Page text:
Their Achill Island outpost on a headland in Dugort is dense with the crosscurrents of European visual culture. But this is no escapist enterprise divorced from its surroundings, Red Fox have produced eye-catching books drawing on vernacular elements of the world around them in Mayo and while also commissioning a wide variety of artists from the world over.
Working in the creative vein established by Kurt Schwitters and Tristan Tzara in the early 20th century. The result is an array of posters, prints and books that in terms of innovation and creativity are the equal of any single collection in a major city. Each book is hand-bound and saddle-stitched in Dugort in a room with a giant picture window facing out over the vastness of the Atlantic. A typical find might be a programmatic series of exposures taken of the same headland on different days, focusing on the weather as a variable: the result is a very interesting illustration of the variety of moods on the coastal Connacht landscape. However, perhaps unlike other such esoteric high art shrines, the welcome is warm and the attitude generous: when we visited, Francis was kind enough to give us an extended tour and show us his process in detail. A fascinating proof of how the spirit of Dada is not an historical relic but a living tonic to the clapped out messages of mass media and marketing.
Seekers of the avant-garde will also find much to slake their thirst at the Time Traveller’s Bookshop on James’ Street in Westport. Clumsy visitors to this newly opened establishment could run the risk of having a cloth-bound and duly massive edition of Finnegan’s Wake in German fall upon their head when walking in the door. Luckily, order reigns in Holger TKs literary emporium with rare books of all traditions including the most arcane presented in impeccable condition: this is no higgledy piggledy dusty emporium of forgotten books. To the sounds of jazz from the ACT label in Germany, casual browsers will find themselves picking up books by Roberto Bolano, Guillaume Apollinaire or Allen Ginsberg, as well as choice books on philosophy, Irish poetry and drama.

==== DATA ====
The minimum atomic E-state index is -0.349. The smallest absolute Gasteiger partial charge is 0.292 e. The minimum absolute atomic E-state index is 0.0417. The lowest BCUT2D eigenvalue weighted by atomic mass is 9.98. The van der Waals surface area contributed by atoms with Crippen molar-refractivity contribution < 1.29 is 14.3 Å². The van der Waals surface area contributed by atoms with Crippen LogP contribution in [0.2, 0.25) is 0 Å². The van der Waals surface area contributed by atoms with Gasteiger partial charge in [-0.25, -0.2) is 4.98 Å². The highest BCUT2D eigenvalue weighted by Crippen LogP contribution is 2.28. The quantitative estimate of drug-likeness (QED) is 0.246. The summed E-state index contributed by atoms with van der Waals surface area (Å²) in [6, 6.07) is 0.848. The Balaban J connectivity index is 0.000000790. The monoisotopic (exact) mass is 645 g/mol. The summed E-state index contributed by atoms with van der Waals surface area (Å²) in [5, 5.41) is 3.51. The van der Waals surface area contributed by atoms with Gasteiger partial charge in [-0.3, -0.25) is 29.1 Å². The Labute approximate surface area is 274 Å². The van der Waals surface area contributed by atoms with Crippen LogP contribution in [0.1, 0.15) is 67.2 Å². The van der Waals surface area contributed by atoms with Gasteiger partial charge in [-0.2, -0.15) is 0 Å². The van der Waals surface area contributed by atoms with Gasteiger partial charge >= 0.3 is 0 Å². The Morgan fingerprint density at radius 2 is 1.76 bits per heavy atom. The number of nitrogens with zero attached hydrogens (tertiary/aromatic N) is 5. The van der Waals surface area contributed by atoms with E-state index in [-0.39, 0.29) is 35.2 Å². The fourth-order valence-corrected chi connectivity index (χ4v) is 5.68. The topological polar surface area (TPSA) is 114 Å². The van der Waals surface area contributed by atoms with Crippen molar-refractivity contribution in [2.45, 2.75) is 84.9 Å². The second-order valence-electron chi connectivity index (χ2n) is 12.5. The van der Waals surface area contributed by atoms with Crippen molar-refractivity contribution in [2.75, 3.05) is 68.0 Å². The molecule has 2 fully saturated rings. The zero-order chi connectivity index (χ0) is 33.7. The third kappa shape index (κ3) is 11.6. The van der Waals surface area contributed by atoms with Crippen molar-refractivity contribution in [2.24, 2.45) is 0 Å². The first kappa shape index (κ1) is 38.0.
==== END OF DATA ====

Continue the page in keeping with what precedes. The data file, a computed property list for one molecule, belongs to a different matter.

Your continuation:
Prices of the first editions may not lend themselves to impulse purchasing, but the second-hand paperbacks found on the carousels are of such high quality that a curious reader will always find something to pique their interest. The back of the shop has an equally eclectic collection of vinyl together with audiophile turntables and attendant accoutrements as well as books on music.
The owner acquired the personal library of renowned Irish photographer John Minihan: hence the presence of unique, (some stunning) black and white photos of famous literary artists, particularly Samuel Beckett.
Lovers of contemporary music may have to forage somewhat to find their taste assuaged, but it is worth keeping an eye on the schedule of simulcasts at Castlebar cinema, Mayo Movie World and the LInenhall Arts Centre which have shown live projections of operas by John Adams (Nixon in China) and Thomas Adès (The Tempest, his eerie version of Shakespeare’s late play). Live performance of contemporary composers, such as Raymond Deane and Roger Doyle show up at chamber performances in Westport and other towns.
Mayo has some claim to forming a new luminary of the avant-garde with the recent prize-winning exploits of writer Eimear McBride whose “experimental” novel, ‘A Girl is a Half-Formed Thing’ became a surprise sensation in literary circles in 2014. Written in the stream-of-consciousness form championed by James Joyce and WIlliam Faulkner, her book tells the story of a family with dark secrets. McBride spent some of her formative years in the Mayo town of Castlebar.